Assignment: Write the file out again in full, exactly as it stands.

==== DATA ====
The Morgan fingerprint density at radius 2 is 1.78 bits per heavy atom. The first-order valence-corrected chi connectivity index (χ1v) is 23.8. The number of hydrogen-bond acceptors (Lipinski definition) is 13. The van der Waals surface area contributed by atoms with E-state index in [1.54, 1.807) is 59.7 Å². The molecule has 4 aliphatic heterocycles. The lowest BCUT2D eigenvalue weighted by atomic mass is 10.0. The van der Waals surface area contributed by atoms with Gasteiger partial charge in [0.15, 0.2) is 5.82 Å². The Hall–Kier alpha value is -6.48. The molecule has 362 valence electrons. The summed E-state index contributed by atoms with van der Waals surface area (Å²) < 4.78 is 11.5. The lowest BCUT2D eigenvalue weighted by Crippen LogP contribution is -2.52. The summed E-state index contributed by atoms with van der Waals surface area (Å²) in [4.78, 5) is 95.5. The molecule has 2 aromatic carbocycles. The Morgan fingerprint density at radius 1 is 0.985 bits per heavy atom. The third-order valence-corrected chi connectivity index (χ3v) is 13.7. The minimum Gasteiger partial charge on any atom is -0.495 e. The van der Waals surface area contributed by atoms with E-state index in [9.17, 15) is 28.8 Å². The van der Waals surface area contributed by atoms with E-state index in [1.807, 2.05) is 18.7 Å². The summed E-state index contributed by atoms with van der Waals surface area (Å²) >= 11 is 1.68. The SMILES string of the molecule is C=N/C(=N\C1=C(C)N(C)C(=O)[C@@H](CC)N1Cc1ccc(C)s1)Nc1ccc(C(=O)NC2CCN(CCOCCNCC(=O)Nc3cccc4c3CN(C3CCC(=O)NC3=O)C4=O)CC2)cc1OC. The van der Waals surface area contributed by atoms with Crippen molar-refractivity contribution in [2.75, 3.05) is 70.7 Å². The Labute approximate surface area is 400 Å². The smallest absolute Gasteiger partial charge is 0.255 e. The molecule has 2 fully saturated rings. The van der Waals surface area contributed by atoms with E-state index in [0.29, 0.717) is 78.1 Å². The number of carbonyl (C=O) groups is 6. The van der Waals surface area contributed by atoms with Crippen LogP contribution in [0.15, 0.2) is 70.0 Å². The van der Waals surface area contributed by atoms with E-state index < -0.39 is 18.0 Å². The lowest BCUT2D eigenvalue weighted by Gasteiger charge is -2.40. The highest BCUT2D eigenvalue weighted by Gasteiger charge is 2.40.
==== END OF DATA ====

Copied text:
The Morgan fingerprint density at radius 2 is 1.78 bits per heavy atom. The first-order valence-corrected chi connectivity index (χ1v) is 23.8. The number of hydrogen-bond acceptors (Lipinski definition) is 13. The van der Waals surface area contributed by atoms with E-state index in [1.54, 1.807) is 59.7 Å². The molecule has 4 aliphatic heterocycles. The lowest BCUT2D eigenvalue weighted by atomic mass is 10.0. The van der Waals surface area contributed by atoms with Gasteiger partial charge in [0.15, 0.2) is 5.82 Å². The Hall–Kier alpha value is -6.48. The molecule has 362 valence electrons. The summed E-state index contributed by atoms with van der Waals surface area (Å²) < 4.78 is 11.5. The lowest BCUT2D eigenvalue weighted by Crippen LogP contribution is -2.52. The summed E-state index contributed by atoms with van der Waals surface area (Å²) in [4.78, 5) is 95.5. The molecule has 2 aromatic carbocycles. The Morgan fingerprint density at radius 1 is 0.985 bits per heavy atom. The third-order valence-corrected chi connectivity index (χ3v) is 13.7. The minimum Gasteiger partial charge on any atom is -0.495 e. The van der Waals surface area contributed by atoms with E-state index in [9.17, 15) is 28.8 Å². The van der Waals surface area contributed by atoms with E-state index in [1.807, 2.05) is 18.7 Å². The summed E-state index contributed by atoms with van der Waals surface area (Å²) >= 11 is 1.68. The SMILES string of the molecule is C=N/C(=N\C1=C(C)N(C)C(=O)[C@@H](CC)N1Cc1ccc(C)s1)Nc1ccc(C(=O)NC2CCN(CCOCCNCC(=O)Nc3cccc4c3CN(C3CCC(=O)NC3=O)C4=O)CC2)cc1OC. The van der Waals surface area contributed by atoms with Crippen molar-refractivity contribution in [2.75, 3.05) is 70.7 Å². The Labute approximate surface area is 400 Å². The smallest absolute Gasteiger partial charge is 0.255 e. The molecule has 2 fully saturated rings. The van der Waals surface area contributed by atoms with E-state index in [0.29, 0.717) is 78.1 Å². The number of carbonyl (C=O) groups is 6. The van der Waals surface area contributed by atoms with Crippen LogP contribution in [0.15, 0.2) is 70.0 Å². The van der Waals surface area contributed by atoms with E-state index < -0.39 is 18.0 Å². The lowest BCUT2D eigenvalue weighted by Gasteiger charge is -2.40. The highest BCUT2D eigenvalue weighted by Gasteiger charge is 2.40.